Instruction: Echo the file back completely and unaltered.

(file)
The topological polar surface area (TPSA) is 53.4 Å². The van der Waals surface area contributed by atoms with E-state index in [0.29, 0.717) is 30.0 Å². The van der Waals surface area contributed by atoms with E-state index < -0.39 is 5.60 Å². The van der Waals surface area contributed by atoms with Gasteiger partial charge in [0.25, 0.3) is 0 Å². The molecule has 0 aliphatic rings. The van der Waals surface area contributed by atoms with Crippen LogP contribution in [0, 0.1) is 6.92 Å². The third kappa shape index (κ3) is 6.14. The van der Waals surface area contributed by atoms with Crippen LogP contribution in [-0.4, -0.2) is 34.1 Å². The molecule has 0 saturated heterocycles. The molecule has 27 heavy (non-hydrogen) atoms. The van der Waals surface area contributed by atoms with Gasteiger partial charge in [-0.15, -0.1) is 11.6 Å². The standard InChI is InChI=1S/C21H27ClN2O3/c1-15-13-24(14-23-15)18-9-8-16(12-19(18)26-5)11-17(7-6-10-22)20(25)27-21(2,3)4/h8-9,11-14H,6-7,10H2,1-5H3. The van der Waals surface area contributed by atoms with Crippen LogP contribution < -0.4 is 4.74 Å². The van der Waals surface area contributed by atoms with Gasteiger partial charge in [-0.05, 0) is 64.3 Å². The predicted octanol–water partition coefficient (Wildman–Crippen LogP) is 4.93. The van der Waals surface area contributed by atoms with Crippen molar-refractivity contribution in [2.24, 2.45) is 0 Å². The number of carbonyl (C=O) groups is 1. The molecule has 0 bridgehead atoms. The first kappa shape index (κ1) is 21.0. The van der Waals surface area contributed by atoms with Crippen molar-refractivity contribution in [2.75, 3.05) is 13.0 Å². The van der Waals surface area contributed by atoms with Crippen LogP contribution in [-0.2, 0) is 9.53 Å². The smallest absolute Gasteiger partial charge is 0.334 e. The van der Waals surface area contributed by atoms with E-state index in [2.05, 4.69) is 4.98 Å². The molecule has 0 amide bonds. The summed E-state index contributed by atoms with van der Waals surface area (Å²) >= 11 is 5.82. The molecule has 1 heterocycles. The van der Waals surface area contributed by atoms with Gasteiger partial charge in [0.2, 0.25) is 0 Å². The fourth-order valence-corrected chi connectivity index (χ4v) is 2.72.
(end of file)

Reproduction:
The topological polar surface area (TPSA) is 53.4 Å². The van der Waals surface area contributed by atoms with E-state index in [0.29, 0.717) is 30.0 Å². The van der Waals surface area contributed by atoms with E-state index < -0.39 is 5.60 Å². The van der Waals surface area contributed by atoms with Gasteiger partial charge in [0.25, 0.3) is 0 Å². The molecule has 0 aliphatic rings. The van der Waals surface area contributed by atoms with Crippen LogP contribution in [0, 0.1) is 6.92 Å². The third kappa shape index (κ3) is 6.14. The van der Waals surface area contributed by atoms with Crippen LogP contribution in [-0.4, -0.2) is 34.1 Å². The molecule has 0 saturated heterocycles. The molecule has 27 heavy (non-hydrogen) atoms. The van der Waals surface area contributed by atoms with Gasteiger partial charge in [-0.15, -0.1) is 11.6 Å². The standard InChI is InChI=1S/C21H27ClN2O3/c1-15-13-24(14-23-15)18-9-8-16(12-19(18)26-5)11-17(7-6-10-22)20(25)27-21(2,3)4/h8-9,11-14H,6-7,10H2,1-5H3. The van der Waals surface area contributed by atoms with Crippen LogP contribution < -0.4 is 4.74 Å². The van der Waals surface area contributed by atoms with Gasteiger partial charge in [-0.05, 0) is 64.3 Å². The predicted octanol–water partition coefficient (Wildman–Crippen LogP) is 4.93. The van der Waals surface area contributed by atoms with Crippen molar-refractivity contribution in [2.24, 2.45) is 0 Å². The number of carbonyl (C=O) groups is 1. The molecule has 0 bridgehead atoms. The first kappa shape index (κ1) is 21.0. The van der Waals surface area contributed by atoms with Crippen molar-refractivity contribution in [2.75, 3.05) is 13.0 Å². The van der Waals surface area contributed by atoms with Crippen LogP contribution in [-0.2, 0) is 9.53 Å². The smallest absolute Gasteiger partial charge is 0.334 e. The van der Waals surface area contributed by atoms with E-state index in [2.05, 4.69) is 4.98 Å². The molecule has 0 amide bonds. The summed E-state index contributed by atoms with van der Waals surface area (Å²) >= 11 is 5.82. The molecule has 1 heterocycles. The van der Waals surface area contributed by atoms with Gasteiger partial charge in [0.2, 0.25) is 0 Å². The fourth-order valence-corrected chi connectivity index (χ4v) is 2.72.